In order to understand Arab traditions the author creates the chapter Aphasia of Love, meaning silence of love.
I had passed the age of puberty without being buried in the harem like my girl cousins; I had spent my dreaming adolescence on its fringes, neither totally outside, nor in its heart; so I spoke and studied French, and my body, during this formative period, became Westernized in its way (Djebar127).
The French dominates this experience of moving freely in the male sphere. The Arab girl is then uprooted from her own culture, whose customs remain by the standards by which she assesses her own situation.
I suffered from misunderstanding… I discovered that I too was veiled, not so much disguised as anonymous. Although I had a body just like that of a Western girl, I had thought to be invisible, in spite of evidence to the contrary (Djebar126).
Aphasia should not be read only as an involuntary loss of the ability to speak, but instead as a deliberate method of protest against the “inherent fault of the European education; verbosity, an indiscreet compulsive longiloquence in these preambles to seduction”(Djebar126). The resistance to a complete assimilation of self-definition, cultural identity, and desire becomes especially clear in the encounter of the Arab women with “the doubly opposite sex,” the Frenchman. This relationship is marked by a power struggle in which “the only possible eloquence, the only weapon that could ever reach me was silence. Refusal of speech was both the starting point and the end point of our relationship”(Djebar127). In this rebellion the Arab girl refuses to use specific discourse of the colonizer by turning to silence. This goes back to the traditions of her own cultural background, in which love is not verbalized.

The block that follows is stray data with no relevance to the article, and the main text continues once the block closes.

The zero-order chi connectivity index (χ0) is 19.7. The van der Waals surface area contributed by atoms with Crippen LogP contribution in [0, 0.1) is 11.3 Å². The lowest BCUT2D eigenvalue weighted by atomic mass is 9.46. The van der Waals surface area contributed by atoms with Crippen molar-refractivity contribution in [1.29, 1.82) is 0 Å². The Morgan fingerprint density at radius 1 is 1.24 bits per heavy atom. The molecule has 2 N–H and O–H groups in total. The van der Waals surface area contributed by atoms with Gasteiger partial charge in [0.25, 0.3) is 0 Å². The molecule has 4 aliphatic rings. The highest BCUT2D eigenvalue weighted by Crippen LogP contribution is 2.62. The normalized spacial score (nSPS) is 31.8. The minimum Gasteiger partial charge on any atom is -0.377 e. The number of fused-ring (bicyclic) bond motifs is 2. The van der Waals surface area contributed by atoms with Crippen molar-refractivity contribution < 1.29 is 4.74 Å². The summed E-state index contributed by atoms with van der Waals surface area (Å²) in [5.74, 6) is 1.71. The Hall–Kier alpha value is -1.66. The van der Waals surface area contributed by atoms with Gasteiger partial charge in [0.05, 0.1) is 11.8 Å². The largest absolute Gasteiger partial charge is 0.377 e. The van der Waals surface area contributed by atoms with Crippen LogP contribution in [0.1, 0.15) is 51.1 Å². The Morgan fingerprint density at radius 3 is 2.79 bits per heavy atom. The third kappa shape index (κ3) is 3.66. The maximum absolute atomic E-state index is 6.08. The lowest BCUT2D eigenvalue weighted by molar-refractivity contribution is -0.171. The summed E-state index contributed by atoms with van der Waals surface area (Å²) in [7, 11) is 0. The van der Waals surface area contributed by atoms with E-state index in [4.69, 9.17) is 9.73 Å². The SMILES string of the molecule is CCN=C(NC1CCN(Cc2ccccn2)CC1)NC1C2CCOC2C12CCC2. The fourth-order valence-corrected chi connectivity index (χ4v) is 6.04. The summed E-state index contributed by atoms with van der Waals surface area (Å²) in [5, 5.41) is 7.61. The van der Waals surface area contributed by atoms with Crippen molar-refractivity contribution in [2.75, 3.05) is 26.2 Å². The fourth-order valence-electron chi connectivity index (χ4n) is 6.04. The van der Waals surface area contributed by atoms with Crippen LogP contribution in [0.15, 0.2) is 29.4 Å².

In Fantasia silence is not, however, simply proclaimed as protest all together. Silence is imposed onto women and enforced and justified by “custom” and “tradition,” which can be damaging and smothering, as Djebar illustrates when she re-creates the voices of her Arabic sisters, who narrate their experiences of rape and violence during the French-Algerian war. Djebar shows that by unveiling women’s situations and making it public; they feel shame and guilt because they are stigmatized by Arab society. “Like Djebar’s Algerian sisters who unveiled and threw their vulnerable bodies literally into the front lines of battle during the Algerian War, Djebar’s commitment to and quest for liberation herself, for her sisters both past and present, and for her country render her painfully exposed and vulnerable”(Ghaussy10). Living as a Westerner exposes Djebar though, but at the same time it also alienated her from the protective and nurturing traditional realm of her childhood. The matrons of Djebar’s youth we recognize that although a French education will spare the young girl from a life of seclusion, it will also serve to exclude her from their company. This initial expulsion and exposure are complicated by another, which has its roots in the very culture from which Djebar was progressively alienated. Her upbringing taught her never to use the first person singular pronoun “I” to talk about herself. In this novel the chapters in the first person are told by Djebar, indirectly. These women’s stories may or may not be real, but the cries are. The reason for this ambiguity is so Djebar can tell her stories in with others so no one knows her story directly.
Fantasia represents the rewriting of Algerian history from a feminine stance so that these screams will be heard and so that collective oral history transmitted by women may also be inscribed into the fabric of Algerian’s past. Women’s bodies become monuments and privileged sites in this re-inscription process at the heart of Djebar’s work. These bodies testify to, and can be read as, the story of women’s active presence in history.